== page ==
New aid budget: no numbers, but new ideas

Naume Ithungu. Photo: Catherine Waking'a

Just like last year, the government chooses to present the aid budget without specifying how large the various allocations will be, making analysis more difficult. However, in the budget, you can read about new ideas that We Effect sees as important for aid in a new and increasingly challenging time.

Food Security:

The government notes that global hunger continues to increase for the eighth consecutive year, with 345 million people suffer from starvation worldwide. Additionally, 2.4 billion people live in food insecurity, equivalent to 30 percent of the world’s population. The problem is larger than can be solved with emergency rations and food packages. Global food systems must be strengthened and developed to produce more food for more people.

In the budget proposal, the government writes that efforts in aid that “integrate livelihoods, climate adaptation, and food security are becoming increasingly important in the global transition to green economies.” We Effect has advocated for this approach with this government and previous governments. We are pleased that they now recognize the full complexity of the issue and are willing to engage in creating sustainable, long-term solutions for increased food security.

– It is actually unique to make these connections between food security, climate adaptation, and livelihoods. It is precisely the integrated approach that is required and that we have been calling for for a long time. I hope the government meets this challenge with the commitment and resources required, says Anna Tibblin, Secretary General of We Effect.

The global food system we have today cannot produce enough food, and it is the world’s developing countries that are hardest hit. We Effect works in 20 countries to strengthen the position of farmers and their ability to grow more food to feed more people. By providing farmers with new knowledge and organizing them to access resources and improve their market access, We Effect helps farmers gradually transform food systems to contribute to food security in some of the world’s poorest regions.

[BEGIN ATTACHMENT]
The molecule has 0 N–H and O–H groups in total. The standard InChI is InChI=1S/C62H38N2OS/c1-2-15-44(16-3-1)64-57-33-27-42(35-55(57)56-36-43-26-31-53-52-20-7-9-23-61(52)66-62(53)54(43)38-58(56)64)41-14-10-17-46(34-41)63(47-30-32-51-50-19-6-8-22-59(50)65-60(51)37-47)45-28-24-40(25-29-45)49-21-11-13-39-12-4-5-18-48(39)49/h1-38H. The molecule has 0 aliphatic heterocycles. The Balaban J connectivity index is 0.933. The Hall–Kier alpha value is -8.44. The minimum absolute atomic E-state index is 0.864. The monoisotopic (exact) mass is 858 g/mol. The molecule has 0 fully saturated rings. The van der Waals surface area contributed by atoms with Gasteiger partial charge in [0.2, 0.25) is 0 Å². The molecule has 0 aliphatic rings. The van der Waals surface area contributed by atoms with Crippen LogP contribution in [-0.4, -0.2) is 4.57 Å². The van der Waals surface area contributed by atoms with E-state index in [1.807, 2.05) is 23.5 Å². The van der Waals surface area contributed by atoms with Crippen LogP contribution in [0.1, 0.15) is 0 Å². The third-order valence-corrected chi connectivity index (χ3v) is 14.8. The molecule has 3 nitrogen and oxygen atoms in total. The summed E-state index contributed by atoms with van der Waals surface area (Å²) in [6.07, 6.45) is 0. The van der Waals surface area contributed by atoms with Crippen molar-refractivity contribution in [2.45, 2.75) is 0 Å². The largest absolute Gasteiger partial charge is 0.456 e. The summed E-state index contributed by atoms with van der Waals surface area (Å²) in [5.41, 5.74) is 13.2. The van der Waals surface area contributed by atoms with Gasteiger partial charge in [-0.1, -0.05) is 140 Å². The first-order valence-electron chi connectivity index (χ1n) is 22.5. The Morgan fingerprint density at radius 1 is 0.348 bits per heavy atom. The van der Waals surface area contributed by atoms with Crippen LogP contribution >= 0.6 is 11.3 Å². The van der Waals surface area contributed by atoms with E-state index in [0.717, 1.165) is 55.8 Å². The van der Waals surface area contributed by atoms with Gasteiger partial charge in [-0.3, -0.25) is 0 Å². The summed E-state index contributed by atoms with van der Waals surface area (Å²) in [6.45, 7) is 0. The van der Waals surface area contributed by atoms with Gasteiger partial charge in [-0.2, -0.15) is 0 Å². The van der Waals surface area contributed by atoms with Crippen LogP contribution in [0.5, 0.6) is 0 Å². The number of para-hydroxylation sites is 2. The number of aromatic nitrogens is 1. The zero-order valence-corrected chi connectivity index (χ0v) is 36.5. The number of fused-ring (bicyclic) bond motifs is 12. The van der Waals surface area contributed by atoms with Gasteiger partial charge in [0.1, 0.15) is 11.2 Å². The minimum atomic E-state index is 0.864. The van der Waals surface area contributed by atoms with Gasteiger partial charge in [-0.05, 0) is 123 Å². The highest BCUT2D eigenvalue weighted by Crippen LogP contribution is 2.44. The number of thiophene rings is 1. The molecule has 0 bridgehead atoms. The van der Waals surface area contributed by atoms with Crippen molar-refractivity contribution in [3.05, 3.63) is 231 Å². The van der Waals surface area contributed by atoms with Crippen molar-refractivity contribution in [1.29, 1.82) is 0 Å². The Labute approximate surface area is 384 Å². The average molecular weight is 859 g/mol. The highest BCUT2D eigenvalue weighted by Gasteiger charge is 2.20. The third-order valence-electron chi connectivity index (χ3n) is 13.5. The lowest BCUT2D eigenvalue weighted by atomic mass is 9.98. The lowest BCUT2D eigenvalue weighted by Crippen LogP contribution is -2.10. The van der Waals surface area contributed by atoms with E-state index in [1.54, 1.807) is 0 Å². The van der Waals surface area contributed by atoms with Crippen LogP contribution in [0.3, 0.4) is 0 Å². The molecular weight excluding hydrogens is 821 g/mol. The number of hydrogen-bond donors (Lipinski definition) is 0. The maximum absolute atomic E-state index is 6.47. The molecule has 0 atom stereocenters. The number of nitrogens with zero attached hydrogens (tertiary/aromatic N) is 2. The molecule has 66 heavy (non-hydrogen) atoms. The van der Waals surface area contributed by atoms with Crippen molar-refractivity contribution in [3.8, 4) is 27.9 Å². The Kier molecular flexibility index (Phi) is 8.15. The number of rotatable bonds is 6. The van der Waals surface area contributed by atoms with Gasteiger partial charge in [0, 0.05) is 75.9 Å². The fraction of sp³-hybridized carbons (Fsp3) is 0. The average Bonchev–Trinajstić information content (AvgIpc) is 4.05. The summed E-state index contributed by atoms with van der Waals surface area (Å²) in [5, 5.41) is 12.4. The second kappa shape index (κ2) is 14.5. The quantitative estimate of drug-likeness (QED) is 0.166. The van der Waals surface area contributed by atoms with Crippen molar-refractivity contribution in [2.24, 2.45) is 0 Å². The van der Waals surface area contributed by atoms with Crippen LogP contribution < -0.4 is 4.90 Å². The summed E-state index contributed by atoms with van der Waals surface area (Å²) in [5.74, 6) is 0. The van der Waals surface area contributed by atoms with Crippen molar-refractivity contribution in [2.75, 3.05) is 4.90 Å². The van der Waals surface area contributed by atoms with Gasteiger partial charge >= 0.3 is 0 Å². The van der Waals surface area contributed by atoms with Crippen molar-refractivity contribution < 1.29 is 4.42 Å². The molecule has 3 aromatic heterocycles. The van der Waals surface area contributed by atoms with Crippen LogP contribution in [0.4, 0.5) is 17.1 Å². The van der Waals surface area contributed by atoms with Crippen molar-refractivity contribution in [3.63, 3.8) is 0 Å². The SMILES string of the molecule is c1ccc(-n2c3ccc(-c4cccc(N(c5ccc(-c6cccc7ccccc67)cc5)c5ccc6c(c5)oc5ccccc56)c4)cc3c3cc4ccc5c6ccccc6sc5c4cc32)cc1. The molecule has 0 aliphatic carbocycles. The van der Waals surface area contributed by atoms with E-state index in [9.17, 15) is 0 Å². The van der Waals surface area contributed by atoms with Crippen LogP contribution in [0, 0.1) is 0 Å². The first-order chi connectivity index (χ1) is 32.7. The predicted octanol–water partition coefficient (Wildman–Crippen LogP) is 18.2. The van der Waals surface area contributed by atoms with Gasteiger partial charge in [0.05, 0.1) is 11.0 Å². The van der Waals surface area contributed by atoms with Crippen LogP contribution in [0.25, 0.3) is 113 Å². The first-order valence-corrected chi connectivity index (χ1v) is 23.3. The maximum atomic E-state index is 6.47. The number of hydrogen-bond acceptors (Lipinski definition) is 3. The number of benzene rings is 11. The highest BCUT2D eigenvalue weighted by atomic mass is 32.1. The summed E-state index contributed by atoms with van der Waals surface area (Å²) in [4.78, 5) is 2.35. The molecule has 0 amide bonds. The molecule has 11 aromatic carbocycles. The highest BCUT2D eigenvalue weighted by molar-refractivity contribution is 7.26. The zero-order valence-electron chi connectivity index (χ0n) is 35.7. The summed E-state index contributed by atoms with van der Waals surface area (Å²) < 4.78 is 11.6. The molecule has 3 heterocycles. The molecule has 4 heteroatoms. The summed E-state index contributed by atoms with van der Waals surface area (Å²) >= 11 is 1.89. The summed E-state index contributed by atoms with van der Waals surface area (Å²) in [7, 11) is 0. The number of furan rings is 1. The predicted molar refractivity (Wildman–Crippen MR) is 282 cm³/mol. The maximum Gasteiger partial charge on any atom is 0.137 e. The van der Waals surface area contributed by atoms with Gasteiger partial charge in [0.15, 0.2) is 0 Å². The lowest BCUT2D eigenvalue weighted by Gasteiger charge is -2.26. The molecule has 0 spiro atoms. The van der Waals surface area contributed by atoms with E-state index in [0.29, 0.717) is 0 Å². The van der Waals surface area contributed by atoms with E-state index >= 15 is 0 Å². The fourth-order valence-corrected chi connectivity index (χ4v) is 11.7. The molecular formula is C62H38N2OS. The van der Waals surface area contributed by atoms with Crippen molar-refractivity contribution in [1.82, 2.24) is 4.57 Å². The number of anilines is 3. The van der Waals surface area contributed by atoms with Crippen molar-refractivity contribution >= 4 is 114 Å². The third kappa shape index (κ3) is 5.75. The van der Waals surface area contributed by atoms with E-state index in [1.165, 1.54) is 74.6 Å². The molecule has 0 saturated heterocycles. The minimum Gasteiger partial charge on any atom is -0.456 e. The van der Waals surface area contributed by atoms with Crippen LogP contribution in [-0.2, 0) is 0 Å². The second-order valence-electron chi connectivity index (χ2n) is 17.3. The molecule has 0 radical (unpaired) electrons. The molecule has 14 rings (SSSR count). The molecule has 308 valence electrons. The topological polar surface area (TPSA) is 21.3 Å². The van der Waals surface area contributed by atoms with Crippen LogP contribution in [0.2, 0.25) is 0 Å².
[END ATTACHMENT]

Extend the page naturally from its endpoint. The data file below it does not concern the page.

The goal of all development aid should be to phase out its own operations. It should contribute to independent, free societies capable of taking care of their own populations. This means societies where there is food for everyone, jobs to go to, money to pay bills, and democratic structures to participate in. For us, it is clear: Without a functioning, inclusive economy, no society can free itself from the need for external support. Therefore, we look forward to the government’s reform agenda, which aims to increase synergies between business and development actors, focus more on economic development, and seek new ways to promote growth in developing countries.

We Effect has worked with Swedish companies to promote economic development for 65 years, and we know from experience that it is an incredibly complex journey to complete. There are many pitfalls. Therefore, it is crucial that the government relies on the experience and knowledge available.

– For We Effect, this is nothing new; it has been our core business since we started. We rely on Sweden’s cooperative businesses to contribute to cooperative economic development in 20 countries. We know it works, but it must be done through long-term investments with strong local roots. We hope the government takes this seriously when shaping the reform agenda, and we are available to share our experiences, says Lotta Folkesson, Chairman of the Board for We Effect.

In addition to the government’s focus on food security and trade, it is heartening to see that they prioritize democracy, human rights, and gender equality. And in uncertain times, it is particularly welcome to read in the budget proposal that the government remains committed to the overarching goal of aid – to create conditions for better living standards for people living in poverty and oppression.